PC 647(b) Crimes
Information on the crime of prostitution is found at California penal code section 647(b)(2) and PC647(b)(1).
In short, prostitution is the act of agreeing to, or engaging in, sexual conduct for money or services.
PC 647(b)(2): Prostitution is defined as agreeing to, or solicitation of, a lewd act between two or more persons, for payment of money, or other compensation (other compensation can include drugs, jewelry, services, etc) [Abbrev.].
PC 647(b) may be charged against the prostitute or the person soliciting prostitution services (John).
A Lewd act is defined as intercourse, vaginal or anal, or oral copulation, or, the touching of the genitals, buttocks, or female breast of either the prostitute or customer with some part of the other person's body for the purpose of sexual arousal or gratification. The touching does not need to be skin to skin.
To solicit a prostitute means to communicate, by words or conduct, an offer or a request, to another person to engage in prostitution. The defendant need not make an express verbal offer of sex to constitute a solicitation for prostitution. It also does not matter that money or other compensation was actually exchanged in solicitation cases; it is the solicitation itself that is criminal.
For soliciting prostitution cases the defendant must specifically intend to commit prostitution; it does not matter if the prostitute actually agrees to engage in prostitution, or that any lewd act actually occurred, so long as the defendant intended to commit prostitution.
Agreeing to Commit Prostitution: It is illegal to agree to commit prostitution. To agree to commit prostitution the person who agrees must have been solicited. To prove that the defendant is guilty of agreeing to commit prostitution charged under PC 647(b), the prosecutor will need to prove all of the following:
The defendant accepted an offer for sexual services in exchange for money or other benefit, and
The defendant performed some act in furtherance of the commission of the crime, and
The defendant specifically intended to agree to prostitution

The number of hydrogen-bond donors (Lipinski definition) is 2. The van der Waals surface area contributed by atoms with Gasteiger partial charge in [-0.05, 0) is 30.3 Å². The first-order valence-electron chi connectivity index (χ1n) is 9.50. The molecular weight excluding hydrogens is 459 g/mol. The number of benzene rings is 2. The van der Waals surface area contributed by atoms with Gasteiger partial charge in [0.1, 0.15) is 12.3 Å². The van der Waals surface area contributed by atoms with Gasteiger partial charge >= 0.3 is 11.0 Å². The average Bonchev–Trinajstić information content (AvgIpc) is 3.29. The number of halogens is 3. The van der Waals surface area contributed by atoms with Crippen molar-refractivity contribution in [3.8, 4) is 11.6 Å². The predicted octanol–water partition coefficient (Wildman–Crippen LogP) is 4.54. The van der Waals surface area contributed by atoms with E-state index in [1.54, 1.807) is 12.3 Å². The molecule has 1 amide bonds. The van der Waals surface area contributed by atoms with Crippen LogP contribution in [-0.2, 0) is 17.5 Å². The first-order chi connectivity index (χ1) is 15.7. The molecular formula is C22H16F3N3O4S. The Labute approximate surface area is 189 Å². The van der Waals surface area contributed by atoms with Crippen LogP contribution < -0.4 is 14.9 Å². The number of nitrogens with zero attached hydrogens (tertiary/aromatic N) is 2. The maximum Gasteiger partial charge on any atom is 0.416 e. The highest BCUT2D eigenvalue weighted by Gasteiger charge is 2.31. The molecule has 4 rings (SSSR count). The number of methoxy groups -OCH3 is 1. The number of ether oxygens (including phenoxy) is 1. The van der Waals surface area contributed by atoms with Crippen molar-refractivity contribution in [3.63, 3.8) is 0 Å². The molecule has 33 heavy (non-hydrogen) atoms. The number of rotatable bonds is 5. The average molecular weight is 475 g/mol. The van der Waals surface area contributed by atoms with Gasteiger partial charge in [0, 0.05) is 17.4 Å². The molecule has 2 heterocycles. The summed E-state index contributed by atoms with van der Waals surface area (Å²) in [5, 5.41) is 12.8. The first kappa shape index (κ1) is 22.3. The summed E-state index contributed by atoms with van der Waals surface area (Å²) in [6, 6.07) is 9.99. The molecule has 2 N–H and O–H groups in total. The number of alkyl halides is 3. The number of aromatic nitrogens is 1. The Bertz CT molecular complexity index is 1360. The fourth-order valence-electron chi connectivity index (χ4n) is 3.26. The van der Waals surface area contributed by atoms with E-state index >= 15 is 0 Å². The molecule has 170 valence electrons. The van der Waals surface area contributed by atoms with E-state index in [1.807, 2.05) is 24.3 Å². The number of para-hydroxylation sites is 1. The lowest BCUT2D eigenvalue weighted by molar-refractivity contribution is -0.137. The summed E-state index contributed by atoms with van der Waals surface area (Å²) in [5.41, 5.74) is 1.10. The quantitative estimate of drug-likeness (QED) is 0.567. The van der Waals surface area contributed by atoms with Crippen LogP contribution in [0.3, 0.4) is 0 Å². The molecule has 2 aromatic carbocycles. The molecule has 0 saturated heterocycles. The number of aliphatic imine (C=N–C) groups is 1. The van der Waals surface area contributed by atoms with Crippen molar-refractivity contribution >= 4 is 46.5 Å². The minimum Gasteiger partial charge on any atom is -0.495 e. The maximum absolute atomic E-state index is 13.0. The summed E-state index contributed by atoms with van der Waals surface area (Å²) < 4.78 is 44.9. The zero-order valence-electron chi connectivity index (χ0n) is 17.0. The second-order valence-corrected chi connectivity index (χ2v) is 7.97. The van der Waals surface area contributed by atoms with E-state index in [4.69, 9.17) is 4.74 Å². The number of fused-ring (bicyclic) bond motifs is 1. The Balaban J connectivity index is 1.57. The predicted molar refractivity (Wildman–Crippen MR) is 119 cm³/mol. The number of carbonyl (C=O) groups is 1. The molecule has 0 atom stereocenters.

An 'act in furtherance of the crime:' An act in furtherance of the crime of prostitution means that the defendant did something after agreeing to commit prostitution that helps interpret the defendant's intent.
Over Act Law Required: A manifestation of acceptance of an offer or solicitation to engage in an act of prostitution does not constitute a violation of [PC 647(b)]... unless some act, in addition to the manifestation of acceptance, is done within this state in furtherance of the commission of the act of prostitution by the person manifesting an acceptance of an offer or solicitation to engage in that act. As used in this subdivision, “prostitution” includes any lewd act between persons for money or other consideration (PC 647(b)(4) Abbrev.)).
For example, driving to a location to meet a prostitute after agreeing to commit prostitution might be considered an act in furtherance of the crime that serves as circumstantial evidence of the defendant's intent to commit prostitution.
Remember: It does not matter if the person offering the sexual services for hire actually intended to commit prostitution, only that the person who agreed to the offer actually intended to commit prostitution.
PC 647(b) Punishment
First Offense: For a first offense misdemeanor conviction of PC 647(b), the defendant faces up to one hundred eighty (180) days in the county jail.
Second Offense: A second conviction for prostitution (PC 647(b)) requires the defendant to serve no less than 45 days in county jail, and up to 180 days.
Third Offense: A third conviction for prostitution (647(b)) requires the defendant to serve no less than 90 days in county jail, and up to 180 days.
In addition to any jail sentence, the defendant may be placed on informal probation with terms and conditions, including restraining orders and monetary fines. The defendant will also be ordered to take an AIDS HIV education class and submit to AIDS testing. Also, the defendant may have his or her driving license suspended in some cases, suffer immigration or professional licensing consequences, and more.
Note: PC 647(b) is not considered a sex offender register offense in most circumstances (exceptions are unusual but do apply PC 290.006).
PC 647(b) Common Defenses
There is no single defense that necessarily fits best for every PC 647(b) case. With that said, some defenses are more common than others in a typical prostitution case. These common defenses include, but are not limited to, the following: